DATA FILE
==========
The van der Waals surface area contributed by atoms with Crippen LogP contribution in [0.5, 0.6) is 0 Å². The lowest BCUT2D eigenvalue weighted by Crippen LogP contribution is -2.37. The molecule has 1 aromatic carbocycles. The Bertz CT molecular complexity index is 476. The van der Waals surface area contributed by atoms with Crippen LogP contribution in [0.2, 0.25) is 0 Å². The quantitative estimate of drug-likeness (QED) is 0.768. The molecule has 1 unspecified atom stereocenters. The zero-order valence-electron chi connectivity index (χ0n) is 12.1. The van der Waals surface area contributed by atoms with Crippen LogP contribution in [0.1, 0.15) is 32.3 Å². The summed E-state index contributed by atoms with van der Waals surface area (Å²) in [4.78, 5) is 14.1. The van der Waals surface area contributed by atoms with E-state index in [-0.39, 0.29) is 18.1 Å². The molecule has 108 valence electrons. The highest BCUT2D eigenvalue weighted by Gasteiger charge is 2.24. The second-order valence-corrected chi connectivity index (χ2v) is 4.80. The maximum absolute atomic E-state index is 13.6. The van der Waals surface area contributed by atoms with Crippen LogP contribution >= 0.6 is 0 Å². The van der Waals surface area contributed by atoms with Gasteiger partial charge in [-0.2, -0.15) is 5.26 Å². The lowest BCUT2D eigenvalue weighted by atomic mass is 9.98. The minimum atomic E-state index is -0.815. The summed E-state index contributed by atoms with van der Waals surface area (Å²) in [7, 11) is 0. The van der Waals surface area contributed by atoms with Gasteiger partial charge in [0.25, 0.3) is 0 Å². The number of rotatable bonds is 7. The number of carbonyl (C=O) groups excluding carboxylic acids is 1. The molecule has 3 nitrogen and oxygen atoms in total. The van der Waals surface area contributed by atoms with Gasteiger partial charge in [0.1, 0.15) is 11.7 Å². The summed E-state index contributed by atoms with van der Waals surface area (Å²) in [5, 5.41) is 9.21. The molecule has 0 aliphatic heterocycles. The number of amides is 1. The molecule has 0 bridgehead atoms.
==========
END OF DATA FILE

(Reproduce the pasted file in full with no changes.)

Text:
The van der Waals surface area contributed by atoms with Crippen LogP contribution in [0.5, 0.6) is 0 Å². The lowest BCUT2D eigenvalue weighted by Crippen LogP contribution is -2.37. The molecule has 1 aromatic carbocycles. The Bertz CT molecular complexity index is 476. The van der Waals surface area contributed by atoms with Crippen LogP contribution in [0.2, 0.25) is 0 Å². The quantitative estimate of drug-likeness (QED) is 0.768. The molecule has 1 unspecified atom stereocenters. The zero-order valence-electron chi connectivity index (χ0n) is 12.1. The van der Waals surface area contributed by atoms with Crippen LogP contribution in [0.1, 0.15) is 32.3 Å². The summed E-state index contributed by atoms with van der Waals surface area (Å²) in [4.78, 5) is 14.1. The van der Waals surface area contributed by atoms with E-state index in [-0.39, 0.29) is 18.1 Å². The molecule has 108 valence electrons. The highest BCUT2D eigenvalue weighted by Gasteiger charge is 2.24. The second-order valence-corrected chi connectivity index (χ2v) is 4.80. The maximum absolute atomic E-state index is 13.6. The van der Waals surface area contributed by atoms with Crippen LogP contribution >= 0.6 is 0 Å². The van der Waals surface area contributed by atoms with Gasteiger partial charge in [-0.2, -0.15) is 5.26 Å². The lowest BCUT2D eigenvalue weighted by atomic mass is 9.98. The minimum atomic E-state index is -0.815. The summed E-state index contributed by atoms with van der Waals surface area (Å²) in [7, 11) is 0. The van der Waals surface area contributed by atoms with Gasteiger partial charge in [0.25, 0.3) is 0 Å². The number of rotatable bonds is 7. The number of carbonyl (C=O) groups excluding carboxylic acids is 1. The molecule has 3 nitrogen and oxygen atoms in total. The van der Waals surface area contributed by atoms with Gasteiger partial charge in [0.1, 0.15) is 11.7 Å². The summed E-state index contributed by atoms with van der Waals surface area (Å²) in [5, 5.41) is 9.21. The molecule has 0 aliphatic heterocycles. The number of amides is 1. The molecule has 0 bridgehead atoms.